• Regulation on Economic Concentrations No. 17 dated August 30, 2013;
  • Regulation on the Acceptance of Commitments Submitted by Undertakings No. 2 dated January 22, 2015;
  • Regulation on the Council of Experts of the Competition Council No. 1 dated March 3, 2016;
  • Regulation on the Form of Notification, Procedure for Examination and Adoption of Decisions on State Aid No. 1 dated August 30, 2013;
  • Regulation on State Aid for Employee Training and for the Creation of New Jobs No. 5 dated August 30, 2013;
  • Regulation on Aid for Rescuing Beneficiaries in Difficulty No. 6 dated August 30, 2013;
  • Regulation on State Aid for the Establishment of Enterprises by Women Entrepreneurs No. 7 dated August 30, 2013;
  • Regulation on State Aid for Research and Development and Innovation No. 8 dated August 30, 2013;
  • Regulation on State Aid Granted to Small and Medium-Sized Enterprises No. 10 dated August 30, 2013;
  • Regulation on State Aid Granted to Beneficiaries Entrusted with the Operation of Services of General Economic Interest No. 11 dated August 30, 2013;
  • Regulation on State Aid Intended to Remedy a Serious Disturbance in the Economy No. 12 dated August 30, 2013;
  • Regulation on State Aid Register No. 3 dated August 30, 2013;
  • Regulation on Assessment of State Aid for Financing of Airports and Start-Up Aid to Airlines No. 4 dated July 25, 2014;
  • Regulation on Assessment of State Aid for Railway Undertakings No. 3/10 dated September 8, 2016;
  • Regulation on Assessment of State Aid for Rapid Deployment of Broadband Electronic Communications Networks No. 3/1 dated September 8, 2016;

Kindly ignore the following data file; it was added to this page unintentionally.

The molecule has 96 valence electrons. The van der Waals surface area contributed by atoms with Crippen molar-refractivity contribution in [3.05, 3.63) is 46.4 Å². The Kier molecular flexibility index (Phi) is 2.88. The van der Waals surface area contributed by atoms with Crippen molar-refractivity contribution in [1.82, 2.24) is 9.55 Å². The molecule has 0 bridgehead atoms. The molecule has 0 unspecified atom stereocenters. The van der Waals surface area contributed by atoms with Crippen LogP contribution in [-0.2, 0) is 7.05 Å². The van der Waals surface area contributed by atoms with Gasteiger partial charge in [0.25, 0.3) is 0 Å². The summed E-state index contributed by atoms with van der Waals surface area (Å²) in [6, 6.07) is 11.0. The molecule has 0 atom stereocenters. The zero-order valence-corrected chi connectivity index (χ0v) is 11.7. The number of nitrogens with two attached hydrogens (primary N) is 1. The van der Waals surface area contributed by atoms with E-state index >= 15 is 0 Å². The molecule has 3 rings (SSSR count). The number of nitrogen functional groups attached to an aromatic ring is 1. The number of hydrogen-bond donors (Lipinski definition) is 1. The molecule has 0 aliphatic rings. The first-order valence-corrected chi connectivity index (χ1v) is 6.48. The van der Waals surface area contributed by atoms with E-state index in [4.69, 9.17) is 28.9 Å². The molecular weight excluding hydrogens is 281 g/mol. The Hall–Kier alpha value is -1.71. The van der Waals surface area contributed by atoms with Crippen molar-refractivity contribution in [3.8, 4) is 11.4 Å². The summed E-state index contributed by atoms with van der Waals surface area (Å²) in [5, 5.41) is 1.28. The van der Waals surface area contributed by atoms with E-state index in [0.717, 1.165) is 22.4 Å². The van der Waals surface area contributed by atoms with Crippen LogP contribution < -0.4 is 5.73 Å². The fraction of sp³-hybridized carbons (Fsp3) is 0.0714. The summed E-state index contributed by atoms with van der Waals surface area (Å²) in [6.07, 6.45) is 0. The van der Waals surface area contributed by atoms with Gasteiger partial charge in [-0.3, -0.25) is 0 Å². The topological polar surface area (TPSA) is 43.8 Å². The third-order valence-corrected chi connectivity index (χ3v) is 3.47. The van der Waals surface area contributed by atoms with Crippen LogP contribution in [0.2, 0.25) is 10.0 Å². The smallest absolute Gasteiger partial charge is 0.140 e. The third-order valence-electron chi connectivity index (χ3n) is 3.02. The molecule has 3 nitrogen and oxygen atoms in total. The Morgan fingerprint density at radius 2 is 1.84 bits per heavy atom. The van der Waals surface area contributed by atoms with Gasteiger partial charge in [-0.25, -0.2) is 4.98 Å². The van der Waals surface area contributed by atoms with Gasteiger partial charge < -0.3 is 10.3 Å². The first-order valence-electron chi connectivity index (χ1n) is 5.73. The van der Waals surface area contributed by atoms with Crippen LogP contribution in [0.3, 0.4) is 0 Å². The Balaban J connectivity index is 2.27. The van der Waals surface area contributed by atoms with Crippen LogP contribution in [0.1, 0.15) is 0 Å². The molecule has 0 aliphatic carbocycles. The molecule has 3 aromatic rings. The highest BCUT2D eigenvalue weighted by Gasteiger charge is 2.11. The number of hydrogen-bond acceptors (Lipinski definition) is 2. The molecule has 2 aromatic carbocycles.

• Regulation on Assessment of State Aid for the Steel Sector No. 3/2 dated September 8, 2016;
  • Regulation on Assessment of State Aid for Public Service Broadcasting No. 3/3 dated September 8, 2016;
  • Regulation on Assessment of State Aid for Films and Other Audio-visual Works No. 3/4 dated September 8, 2016;
  • Regulation on Assessment of State Aid for Public Rail and Road Passenger Transport Services No. 3/5 dated September 8, 2016;
  • Regulation on Assessment of State Aid to Shipmanagement Companies No. 3/6 dated September 8, 2016;
  • Regulation on Assessment of State Aid for Postal Services No. 3/7 dated September 8, 2016;
  • Regulation on Assessment of State Aid for Culture and Heritage Conservation No. 3/8 dated September 8, 2016;
  • Regulation on Assessment of State Aid for Sport and Multifunctional Recreational Infrastructures No. 3/9 dated September 8, 2016;
  • Regulation on Assessment of State Aid for Environmental Protection No. 03 dated December 3, 2020;
  • Regulation on De Minimis Aid No. 01 dated 06 August 2020; Regulation on Assessment of State Aid for Regional Development No. 02 dated October 15, 2020.